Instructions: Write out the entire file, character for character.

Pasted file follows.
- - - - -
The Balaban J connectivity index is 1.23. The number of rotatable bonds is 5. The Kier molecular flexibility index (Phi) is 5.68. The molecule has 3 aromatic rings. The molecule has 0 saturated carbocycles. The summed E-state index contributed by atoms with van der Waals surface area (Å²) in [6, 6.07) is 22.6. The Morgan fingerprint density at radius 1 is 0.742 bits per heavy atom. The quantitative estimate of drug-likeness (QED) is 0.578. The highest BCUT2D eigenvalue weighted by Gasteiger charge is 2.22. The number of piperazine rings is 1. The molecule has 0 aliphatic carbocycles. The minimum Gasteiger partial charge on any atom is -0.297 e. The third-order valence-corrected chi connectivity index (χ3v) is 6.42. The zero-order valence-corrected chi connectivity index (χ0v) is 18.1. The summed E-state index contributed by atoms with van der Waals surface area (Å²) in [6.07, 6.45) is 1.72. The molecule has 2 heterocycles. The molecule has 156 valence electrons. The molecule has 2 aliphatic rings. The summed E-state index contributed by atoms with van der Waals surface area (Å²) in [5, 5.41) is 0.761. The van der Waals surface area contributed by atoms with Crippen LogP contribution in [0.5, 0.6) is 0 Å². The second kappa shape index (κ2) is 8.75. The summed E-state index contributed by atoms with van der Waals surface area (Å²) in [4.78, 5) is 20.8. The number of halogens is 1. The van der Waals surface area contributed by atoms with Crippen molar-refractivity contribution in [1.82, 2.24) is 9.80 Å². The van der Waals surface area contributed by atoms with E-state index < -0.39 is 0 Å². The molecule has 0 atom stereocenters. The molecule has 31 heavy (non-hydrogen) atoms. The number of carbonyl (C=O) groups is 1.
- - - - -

The Balaban J connectivity index is 1.23. The number of rotatable bonds is 5. The Kier molecular flexibility index (Phi) is 5.68. The molecule has 3 aromatic rings. The molecule has 0 saturated carbocycles. The summed E-state index contributed by atoms with van der Waals surface area (Å²) in [6, 6.07) is 22.6. The Morgan fingerprint density at radius 1 is 0.742 bits per heavy atom. The quantitative estimate of drug-likeness (QED) is 0.578. The highest BCUT2D eigenvalue weighted by Gasteiger charge is 2.22. The number of piperazine rings is 1. The molecule has 0 aliphatic carbocycles. The minimum Gasteiger partial charge on any atom is -0.297 e. The third-order valence-corrected chi connectivity index (χ3v) is 6.42. The zero-order valence-corrected chi connectivity index (χ0v) is 18.1. The summed E-state index contributed by atoms with van der Waals surface area (Å²) in [6.07, 6.45) is 1.72. The molecule has 2 heterocycles. The molecule has 156 valence electrons. The molecule has 2 aliphatic rings. The summed E-state index contributed by atoms with van der Waals surface area (Å²) in [5, 5.41) is 0.761. The van der Waals surface area contributed by atoms with Crippen LogP contribution in [0.5, 0.6) is 0 Å². The second kappa shape index (κ2) is 8.75. The summed E-state index contributed by atoms with van der Waals surface area (Å²) in [4.78, 5) is 20.8. The number of halogens is 1. The van der Waals surface area contributed by atoms with Crippen molar-refractivity contribution in [1.82, 2.24) is 9.80 Å². The van der Waals surface area contributed by atoms with E-state index < -0.39 is 0 Å². The molecule has 0 atom stereocenters. The molecule has 31 heavy (non-hydrogen) atoms. The number of carbonyl (C=O) groups is 1.